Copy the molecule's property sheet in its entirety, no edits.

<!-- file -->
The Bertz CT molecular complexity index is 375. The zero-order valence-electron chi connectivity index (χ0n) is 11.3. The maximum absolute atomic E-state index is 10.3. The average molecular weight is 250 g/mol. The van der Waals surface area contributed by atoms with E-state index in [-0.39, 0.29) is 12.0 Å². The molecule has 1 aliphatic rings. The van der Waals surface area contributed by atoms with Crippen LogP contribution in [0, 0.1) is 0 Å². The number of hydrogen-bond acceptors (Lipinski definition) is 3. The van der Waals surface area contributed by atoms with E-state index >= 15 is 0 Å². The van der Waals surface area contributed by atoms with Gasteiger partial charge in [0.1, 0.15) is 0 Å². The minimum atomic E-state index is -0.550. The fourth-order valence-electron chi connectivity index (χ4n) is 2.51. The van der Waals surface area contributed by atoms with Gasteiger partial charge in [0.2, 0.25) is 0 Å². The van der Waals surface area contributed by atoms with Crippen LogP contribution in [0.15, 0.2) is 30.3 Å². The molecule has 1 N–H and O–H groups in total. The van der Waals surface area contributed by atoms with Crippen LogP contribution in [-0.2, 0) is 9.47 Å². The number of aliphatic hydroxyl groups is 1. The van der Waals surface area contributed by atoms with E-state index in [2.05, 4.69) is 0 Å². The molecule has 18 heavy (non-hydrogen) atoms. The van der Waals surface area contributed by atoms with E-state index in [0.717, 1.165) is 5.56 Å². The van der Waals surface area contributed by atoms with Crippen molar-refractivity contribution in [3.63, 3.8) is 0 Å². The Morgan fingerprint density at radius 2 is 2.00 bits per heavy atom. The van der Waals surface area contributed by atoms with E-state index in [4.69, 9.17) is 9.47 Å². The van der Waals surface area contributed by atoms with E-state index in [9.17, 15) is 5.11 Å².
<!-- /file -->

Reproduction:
The Bertz CT molecular complexity index is 375. The zero-order valence-electron chi connectivity index (χ0n) is 11.3. The maximum absolute atomic E-state index is 10.3. The average molecular weight is 250 g/mol. The van der Waals surface area contributed by atoms with E-state index in [-0.39, 0.29) is 12.0 Å². The molecule has 1 aliphatic rings. The van der Waals surface area contributed by atoms with Crippen LogP contribution in [0, 0.1) is 0 Å². The number of hydrogen-bond acceptors (Lipinski definition) is 3. The van der Waals surface area contributed by atoms with E-state index >= 15 is 0 Å². The van der Waals surface area contributed by atoms with Gasteiger partial charge in [0.1, 0.15) is 0 Å². The minimum atomic E-state index is -0.550. The fourth-order valence-electron chi connectivity index (χ4n) is 2.51. The van der Waals surface area contributed by atoms with Gasteiger partial charge in [0.2, 0.25) is 0 Å². The van der Waals surface area contributed by atoms with Crippen LogP contribution in [0.15, 0.2) is 30.3 Å². The molecule has 1 N–H and O–H groups in total. The van der Waals surface area contributed by atoms with Crippen LogP contribution in [-0.2, 0) is 9.47 Å². The number of aliphatic hydroxyl groups is 1. The van der Waals surface area contributed by atoms with E-state index in [2.05, 4.69) is 0 Å². The molecule has 18 heavy (non-hydrogen) atoms. The van der Waals surface area contributed by atoms with E-state index in [0.717, 1.165) is 5.56 Å². The van der Waals surface area contributed by atoms with Crippen molar-refractivity contribution in [3.63, 3.8) is 0 Å². The Morgan fingerprint density at radius 2 is 2.00 bits per heavy atom. The van der Waals surface area contributed by atoms with E-state index in [4.69, 9.17) is 9.47 Å². The van der Waals surface area contributed by atoms with E-state index in [9.17, 15) is 5.11 Å².